Yesterday the business press was busy lauding IBM’s decision to cut back on their pension plan.
IBM said it expects the announced changes, along with 2006 changes under consideration in several other countries, to cut worldwide retirement-related expenses this year by $450 million to $500 million. From 2006 through 2010, the company expects to cut costs by $2.5 billion to $3 billion.
This is absurd. IBM is one of the most successful corporations in the world. Even Bill Gates recently acknowledged (albeit somewhat disingenously as a back-handed swipe at Google) IBM as the company for Microsoft to beat with four times as many employees as Microsoft. If anyone can afford to pay their workers properly and treat their retirees with dignity it is IBM.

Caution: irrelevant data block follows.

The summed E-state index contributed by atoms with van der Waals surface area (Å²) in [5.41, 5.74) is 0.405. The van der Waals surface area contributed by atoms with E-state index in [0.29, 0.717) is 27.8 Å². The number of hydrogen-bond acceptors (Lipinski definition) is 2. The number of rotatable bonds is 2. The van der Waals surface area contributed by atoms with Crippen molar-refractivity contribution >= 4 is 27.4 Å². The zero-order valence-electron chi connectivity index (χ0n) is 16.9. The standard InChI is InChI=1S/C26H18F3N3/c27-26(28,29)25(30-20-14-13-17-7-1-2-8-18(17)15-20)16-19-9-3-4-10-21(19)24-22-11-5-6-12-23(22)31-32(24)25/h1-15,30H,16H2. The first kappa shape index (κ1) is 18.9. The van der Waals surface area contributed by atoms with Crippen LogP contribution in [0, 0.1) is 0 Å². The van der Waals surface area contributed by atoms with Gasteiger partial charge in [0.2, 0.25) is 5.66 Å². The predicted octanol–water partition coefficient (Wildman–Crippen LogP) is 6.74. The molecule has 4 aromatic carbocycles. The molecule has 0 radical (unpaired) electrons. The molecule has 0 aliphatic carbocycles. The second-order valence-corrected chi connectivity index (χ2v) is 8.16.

The employees getting those good pensions did a lot to create the wealth in which they had expected to share in old age. For decades IBM was able to scoop up many of the best minds in engineering and MBA programs. Those signing on the dotted line might have looked elsewhere if they were to know the ingratitude that awaited them.
Yet another violation of the social contract.
Every time these pension plans gets cut or goes bankrupt after being pillaged by the mother corporation, it is our money (as working people) which is stolen. We worked, we created these pensions funds. Pay us our pensions and stop robbing us.
It is high time that white collar crime is treated with the severity of petty crime. Why are our millions less worthy of protection than the merchandise of the local Walmart?
What really incenses me though is the applause for this behaviour from the press. I suppose most in the press long ago were forced to give up any kind of job security, let alone decent pensions. They are thrilled to see those with join them with nothing. Even better if it is retroactive, so they can point their spindly fingers and shriek to their parents and siblings or anyone else who will listen – I told you there was nothing wrong in becoming a freelance journalist – there is no job security for anybody!